Does Eli Manning belong in the Hall of Fame?

Eli Manning is not the sole blame for the New York Giants’ worst start since the Carter administration, but his poor play certainly hasn’t helped. And at 36 years old, it begs the question: Is Eli Manning a future Hall of Famer?

Well, for starters, his multiple Super Bowl wins and multiple Super Bowl MVP awards are at the top of his resume. Not many quarterbacks can claim that.

Eli Manning hardly has a perfect resume, but he absolutely belongs in the Hall of Fame. (AP)

To understand Manning’s case for the gold jacket, though, we must first understand the case against him.

His detractors will you tell you that he was never a top-five quarterback in a single season and that even at his zenith, Eli was good — very good even — but not great. A key reason as to why? The incessant turnovers, specifically ill-timed interceptions.

Even in 2011, Manning’s best statistical season, he totaled 16 interceptions along with six fumbles. In fact, Manning’s 1.5-to-1 touchdown-to-interception ratio would represent the worst such ratio out of the 23 modern Hall of Fame quarterbacks. Brett Favre, who will soon be in Canton, has the closest TD-INT clip (slightly worse at 1.51), but Favre tossed 508 scores, compared to Manning’s 332. Better yet, Favre earned 11 trips to the Pro Bowl — compared to Manning’s four — and six All-Pro honors, compared to Manning’s zero.

Manning pundits will also be quick to mention his lackluster winning percentage, which hovers around the .540 mark. The NFL is a quarterback driven league and whomever is under center often gets the bulk of the credit for winning and the brunt of the blame for losing.

Manning certainly has underperformed in a slew of regular season games. He is not and has not ever been a mobile quarterback. We all know that. Plus, since when did a .540 winning percentage draw criticism? Did you know that Drew Brees’ all-time clip is only slightly higher, about .568? Is Brees not a Hall of Fame lock, let alone a surefire first-ballot honoree?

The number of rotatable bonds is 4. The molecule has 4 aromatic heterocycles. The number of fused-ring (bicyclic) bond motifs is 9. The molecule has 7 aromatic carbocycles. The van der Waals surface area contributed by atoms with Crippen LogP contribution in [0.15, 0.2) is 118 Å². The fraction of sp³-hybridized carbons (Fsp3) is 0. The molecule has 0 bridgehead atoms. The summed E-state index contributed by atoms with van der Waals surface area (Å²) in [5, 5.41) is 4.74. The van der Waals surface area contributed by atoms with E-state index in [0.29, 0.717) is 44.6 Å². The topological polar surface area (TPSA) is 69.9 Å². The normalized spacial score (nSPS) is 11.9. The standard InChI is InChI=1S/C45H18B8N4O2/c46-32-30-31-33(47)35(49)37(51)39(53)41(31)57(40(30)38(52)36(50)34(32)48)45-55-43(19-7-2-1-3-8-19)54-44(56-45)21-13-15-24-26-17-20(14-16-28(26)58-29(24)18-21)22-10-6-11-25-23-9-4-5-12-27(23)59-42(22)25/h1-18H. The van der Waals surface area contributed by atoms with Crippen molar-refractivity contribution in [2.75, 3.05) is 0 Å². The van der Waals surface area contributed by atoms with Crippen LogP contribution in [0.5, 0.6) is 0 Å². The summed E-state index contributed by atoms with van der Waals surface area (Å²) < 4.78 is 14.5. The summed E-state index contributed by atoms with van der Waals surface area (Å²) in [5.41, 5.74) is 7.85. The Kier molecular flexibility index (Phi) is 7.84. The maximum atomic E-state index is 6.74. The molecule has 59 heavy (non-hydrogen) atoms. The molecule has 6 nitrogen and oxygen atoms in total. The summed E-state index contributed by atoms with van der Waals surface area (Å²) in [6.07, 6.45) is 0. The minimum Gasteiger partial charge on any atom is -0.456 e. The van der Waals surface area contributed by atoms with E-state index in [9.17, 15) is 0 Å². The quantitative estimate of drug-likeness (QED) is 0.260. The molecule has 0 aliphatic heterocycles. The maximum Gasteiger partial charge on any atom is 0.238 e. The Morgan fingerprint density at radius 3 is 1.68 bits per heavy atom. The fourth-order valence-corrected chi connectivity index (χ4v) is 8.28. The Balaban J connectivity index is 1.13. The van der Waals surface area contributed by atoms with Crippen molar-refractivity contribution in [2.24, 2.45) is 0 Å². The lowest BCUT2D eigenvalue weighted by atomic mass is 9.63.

Manning’s brilliance since becoming the first overall pick in the 2004 draft can be measured in many ways, perhaps none more important than “Playoff Eli.” During the Giants’ combined eight wins en route to Manning’s two world titles, No. 10 threw a combined 15 touchdowns and just two interceptions, while twice breaking the hearts of the New England Patriots. Just one of those playoff runs is as impressive a stretch by a quarterback as we’ve ever seen in the postseason, and yet Manning did it twice.

Better yet, consider the stats. Manning — who has never once missed a single start — ranks seventh all-time in passing yardage (behind John Elway), sixth in touchdown passes (behind Dan Marino) and is tied for seventh in fourth-quarter comebacks with Favre and Fran Tarkenton, and only behind names like Unitas, Brady and his brother, Peyton. Regardless of if Eli ever amassed a single “elite” season, those are surely elite credentials.

Keep Peyton in mind as well, because it was perhaps the sheer brilliance of his career that makes Eli’s career seem rather humble. And I get that. But that is neither a fair or even a relevant argument. Just as it wasn’t relevant to compare Peyton to Archie during his disastrous rookie season when he tossed 28 picks and compiled a 1-15 record with the Colts.

When it’s all said and done, Eli Manning has earned the right to step in front of the microphone in Canton, Ohio, donning the gold jacket and delivering his Hall of Fame speech.

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